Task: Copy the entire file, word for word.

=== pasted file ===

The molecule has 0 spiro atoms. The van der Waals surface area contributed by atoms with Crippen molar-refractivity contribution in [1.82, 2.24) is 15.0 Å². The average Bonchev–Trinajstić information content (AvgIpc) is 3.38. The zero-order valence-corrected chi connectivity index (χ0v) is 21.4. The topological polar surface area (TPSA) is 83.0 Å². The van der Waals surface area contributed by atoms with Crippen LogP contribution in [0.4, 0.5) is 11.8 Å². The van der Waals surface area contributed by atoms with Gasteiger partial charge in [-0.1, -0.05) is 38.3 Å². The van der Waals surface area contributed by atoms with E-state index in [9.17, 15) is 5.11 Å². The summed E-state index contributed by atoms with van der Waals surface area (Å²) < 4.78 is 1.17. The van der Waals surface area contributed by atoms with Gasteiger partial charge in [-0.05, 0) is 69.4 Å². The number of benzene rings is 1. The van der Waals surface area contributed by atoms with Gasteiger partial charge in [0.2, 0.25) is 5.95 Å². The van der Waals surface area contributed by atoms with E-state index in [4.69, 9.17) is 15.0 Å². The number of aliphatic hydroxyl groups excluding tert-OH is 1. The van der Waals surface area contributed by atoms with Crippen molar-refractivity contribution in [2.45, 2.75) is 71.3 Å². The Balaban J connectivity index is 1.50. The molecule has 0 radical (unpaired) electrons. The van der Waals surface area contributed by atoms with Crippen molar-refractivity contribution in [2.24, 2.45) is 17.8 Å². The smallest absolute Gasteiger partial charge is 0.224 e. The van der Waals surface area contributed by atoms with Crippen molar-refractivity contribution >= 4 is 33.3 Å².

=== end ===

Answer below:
The molecule has 0 spiro atoms. The van der Waals surface area contributed by atoms with Crippen molar-refractivity contribution in [1.82, 2.24) is 15.0 Å². The average Bonchev–Trinajstić information content (AvgIpc) is 3.38. The zero-order valence-corrected chi connectivity index (χ0v) is 21.4. The topological polar surface area (TPSA) is 83.0 Å². The van der Waals surface area contributed by atoms with Crippen LogP contribution in [0.4, 0.5) is 11.8 Å². The van der Waals surface area contributed by atoms with Gasteiger partial charge in [-0.1, -0.05) is 38.3 Å². The van der Waals surface area contributed by atoms with E-state index in [9.17, 15) is 5.11 Å². The summed E-state index contributed by atoms with van der Waals surface area (Å²) < 4.78 is 1.17. The van der Waals surface area contributed by atoms with Gasteiger partial charge in [-0.05, 0) is 69.4 Å². The number of benzene rings is 1. The van der Waals surface area contributed by atoms with Gasteiger partial charge in [0.2, 0.25) is 5.95 Å². The van der Waals surface area contributed by atoms with E-state index in [4.69, 9.17) is 15.0 Å². The number of aliphatic hydroxyl groups excluding tert-OH is 1. The van der Waals surface area contributed by atoms with Crippen molar-refractivity contribution in [2.45, 2.75) is 71.3 Å². The Balaban J connectivity index is 1.50. The molecule has 0 radical (unpaired) electrons. The van der Waals surface area contributed by atoms with Crippen molar-refractivity contribution in [2.24, 2.45) is 17.8 Å². The smallest absolute Gasteiger partial charge is 0.224 e. The van der Waals surface area contributed by atoms with Crippen molar-refractivity contribution >= 4 is 33.3 Å².